Procedures that must be followed during possession proceedings relating to tenancies and other occupancies of residential premises. There is also information specific to rent arrears as well as public law, human rights and disability discrimination defences.
The different types of tenancy, and the particular grounds for possession that apply to them, are covered in the other Security of tenure sections.
Coronavirus (COVID-19) and changes to eviction procedure
The Coronavirus (Scotland) Act 2020 temporarily changed:
the period of notice required - this applies between 7 April 2020 and 29 March 2020
all grounds used in eviction actions in the private rented sector become discretionary - this applies until 30 September 2022
Protection for tenants once notice periods change
Transitional provisions are in place to extend some protections to tenants as coronavirus legislation expires.
This means that:
all notices served between 7 April 2020 and 29 March 2022 remain subject to the extended notice periods, and cannot be shortened
if a landlord issues a new notice on or after 30 March 2022 using the same ground as an existing notice served prior to this date, they will not be able to apply to the court or tribunal for an eviction order until the original notice period has expired
Where clients receive eviction notices on or after 30th March 2022 advisers may want to check whether this is a reissued notice in an effort to circumvent the longer notice periods.
This page must be read in conjunction with the page Coronavirus (COVID-19) Eviction and security of tenure for information about discretionary grounds and correct notice periods.
This section looks at the key things to check when advising on eviction due to rent arrears.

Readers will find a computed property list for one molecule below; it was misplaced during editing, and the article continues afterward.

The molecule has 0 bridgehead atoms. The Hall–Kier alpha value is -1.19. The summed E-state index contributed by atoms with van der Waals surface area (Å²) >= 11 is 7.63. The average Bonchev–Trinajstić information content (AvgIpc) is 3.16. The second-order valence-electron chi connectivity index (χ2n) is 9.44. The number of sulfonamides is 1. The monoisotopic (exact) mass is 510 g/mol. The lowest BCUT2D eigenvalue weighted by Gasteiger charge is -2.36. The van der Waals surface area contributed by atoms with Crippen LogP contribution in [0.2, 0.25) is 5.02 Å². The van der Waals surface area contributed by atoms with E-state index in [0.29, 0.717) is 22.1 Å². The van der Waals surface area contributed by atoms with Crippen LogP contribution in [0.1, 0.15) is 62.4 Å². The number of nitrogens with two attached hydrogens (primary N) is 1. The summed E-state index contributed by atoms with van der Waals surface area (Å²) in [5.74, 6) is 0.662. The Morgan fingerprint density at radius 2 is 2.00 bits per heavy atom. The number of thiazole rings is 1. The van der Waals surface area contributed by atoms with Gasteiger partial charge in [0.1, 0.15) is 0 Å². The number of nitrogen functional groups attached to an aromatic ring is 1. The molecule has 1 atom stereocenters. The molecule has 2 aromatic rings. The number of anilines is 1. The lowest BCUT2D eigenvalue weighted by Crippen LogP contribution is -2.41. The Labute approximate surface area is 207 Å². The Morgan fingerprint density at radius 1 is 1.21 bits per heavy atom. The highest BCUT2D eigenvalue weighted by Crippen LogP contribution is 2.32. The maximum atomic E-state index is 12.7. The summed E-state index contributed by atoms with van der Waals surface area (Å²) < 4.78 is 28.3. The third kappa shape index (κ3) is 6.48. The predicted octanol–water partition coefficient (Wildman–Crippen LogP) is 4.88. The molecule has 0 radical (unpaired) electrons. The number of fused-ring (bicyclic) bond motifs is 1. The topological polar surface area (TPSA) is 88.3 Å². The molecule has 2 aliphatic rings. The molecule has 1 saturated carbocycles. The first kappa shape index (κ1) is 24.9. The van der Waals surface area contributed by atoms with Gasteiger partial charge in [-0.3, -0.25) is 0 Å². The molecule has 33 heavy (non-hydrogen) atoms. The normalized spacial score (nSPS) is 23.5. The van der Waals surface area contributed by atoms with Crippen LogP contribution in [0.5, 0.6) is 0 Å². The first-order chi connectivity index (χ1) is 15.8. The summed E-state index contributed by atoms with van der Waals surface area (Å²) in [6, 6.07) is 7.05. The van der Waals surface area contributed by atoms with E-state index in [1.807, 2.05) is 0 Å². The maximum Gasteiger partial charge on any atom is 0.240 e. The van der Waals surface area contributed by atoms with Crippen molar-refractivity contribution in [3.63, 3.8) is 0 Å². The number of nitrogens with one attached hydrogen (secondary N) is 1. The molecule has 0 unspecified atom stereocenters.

The type of court action can depend on the level of arrears and what outcome the landlord is seeking. The landlord may seek repayment of arrears only, recovery of possession only, or both recovery of arrears and repossession of the property (known as a combined action).
Where a landlord wishes to recover possession from a Scottish secure tenant, there are particular steps that must be taken.
Landlords of private residential tenancies can raise action to evict due to rent arrears under ground 12. This ground me be either mandatory or discretionary depending on the amount of arrears.
This section looks at the grounds for possession for rent arrears in assured and short assured tenancies.
Assured tenants may be able to use additional remedies under the Housing (Scotland) Act 1988 to prevent eviction.
When recovery of possession is sought from a Scottish secure tenant the reasonableness factor should always be considered.
Where the landlord is in breach of his/her repairing obligations, the tenant has the right to withhold rent until the repairs are carried out.
Housing Benefit questions often arise in rent arrears cases.
Public law defences based upon conventional judicial review grounds or a breach of human rights available against public authority landlords.
Defences to repossession proceedings based on disability discrimination.
This page gives a summary of the procedure that must be carried in post decree evictions.
There may be action that a tenant can take even if a decree has been granted against her/him.
The Homelessness (Scotland) Act 2003 places an obligation on landlords and creditors to inform the relevant local authority where they plan to evict a tenant by raising proceedings for possession or serve certain notices relating to the standard security. This obligation is placed by section 11 and came into force on 1 April 2009.
From 1 August 2012 all social landlords must comply with certain pre-action requirements before they seek a possession order where one of the grounds is rent arrears.
From 6 October 2020 private landlords must comply with certain pre-action requirements before they apply for an eviction order where one of the grounds is rent arrears. This page provides details of the requirements.
Last updated: 30 March 2022